In a funny but totally-could-have-been-way-worse story, a train managed to get away from its staffers during a routine stop at a railway junction in India. The train stopped to have its power supply swapped from electric to diesel when the diesel engine suddenly sputtered into life and began powering the engine.
The train soon started rolling forward but without any staff onboard. Rapidly accelerating trains with no one aboard them to work the brakes are known by those in the industry as a “serious problem” and thus someone had to step up to deal with the dangerous situation.
A member of staff hopped on a bike and began chasing the train. The crazy part is that he didn’t catch up with it for thirteen whole kilometres. I don’t know about you, but I couldn’t roll 13 kilometres, let alone chase a train on a bike for that distance. Thankfully the member of staff did catch up and was able to hit the brakes long before anything went disastrously wrong.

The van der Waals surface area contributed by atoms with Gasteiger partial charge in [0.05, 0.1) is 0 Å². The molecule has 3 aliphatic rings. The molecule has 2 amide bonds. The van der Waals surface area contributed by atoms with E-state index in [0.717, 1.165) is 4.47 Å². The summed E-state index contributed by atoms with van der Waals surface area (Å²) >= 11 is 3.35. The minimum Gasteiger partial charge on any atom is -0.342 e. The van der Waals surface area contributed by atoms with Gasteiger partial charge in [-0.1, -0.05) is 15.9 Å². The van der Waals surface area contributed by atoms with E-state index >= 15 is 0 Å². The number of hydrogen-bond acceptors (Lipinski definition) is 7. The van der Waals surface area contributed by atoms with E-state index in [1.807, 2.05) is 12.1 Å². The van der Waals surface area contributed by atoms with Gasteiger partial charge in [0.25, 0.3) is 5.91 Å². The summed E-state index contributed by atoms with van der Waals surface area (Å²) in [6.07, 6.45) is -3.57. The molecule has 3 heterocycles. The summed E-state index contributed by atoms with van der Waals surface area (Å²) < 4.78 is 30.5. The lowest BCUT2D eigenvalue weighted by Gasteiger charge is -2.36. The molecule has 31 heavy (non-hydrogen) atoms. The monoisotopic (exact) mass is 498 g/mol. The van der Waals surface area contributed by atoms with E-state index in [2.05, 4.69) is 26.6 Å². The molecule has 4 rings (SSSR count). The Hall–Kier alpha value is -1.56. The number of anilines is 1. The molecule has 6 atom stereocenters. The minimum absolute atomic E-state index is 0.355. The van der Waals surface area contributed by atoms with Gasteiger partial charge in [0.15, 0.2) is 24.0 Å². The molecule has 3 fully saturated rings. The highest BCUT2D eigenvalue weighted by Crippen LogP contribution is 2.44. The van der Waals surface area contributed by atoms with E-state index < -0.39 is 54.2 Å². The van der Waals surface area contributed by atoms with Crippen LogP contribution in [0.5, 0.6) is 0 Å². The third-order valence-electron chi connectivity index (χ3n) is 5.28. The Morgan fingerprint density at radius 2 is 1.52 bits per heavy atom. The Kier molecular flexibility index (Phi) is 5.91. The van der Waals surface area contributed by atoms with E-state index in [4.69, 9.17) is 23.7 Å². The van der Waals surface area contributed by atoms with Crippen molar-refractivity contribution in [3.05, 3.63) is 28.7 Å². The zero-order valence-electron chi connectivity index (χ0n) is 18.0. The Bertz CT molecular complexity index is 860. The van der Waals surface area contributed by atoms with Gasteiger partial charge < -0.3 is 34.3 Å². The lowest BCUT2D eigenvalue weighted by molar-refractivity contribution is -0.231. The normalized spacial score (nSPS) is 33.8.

As it is the worst thing that happened is that a load of other trains were delayed or stopped. The reason being is that a runaway train runs the serious risk of coming off the tracks, as the complex process of braking and accelerating each individual carriage needs the careful management of a human being. Without them it is all too common for the trains to derail and, if there are any other trains coming in the opposite direction or sitting on nearby rails, it’s almost certain that the two will collide as one comes off the track.
Thankfully nothing like this happened here because of the quick thinking (and serious cardio skills) of the rider who chased the train down and stopped it, but runaway derailments have happened before. In 1989 a runaway train derailed in San Bernadino, US., and killed four people living in nearby houses.
What do you think? Would you be up to the challenge of chasing a runaway train down and stopping it? Or would you just back away slowly and retroactively call in sick to work? Let us know in the comments below!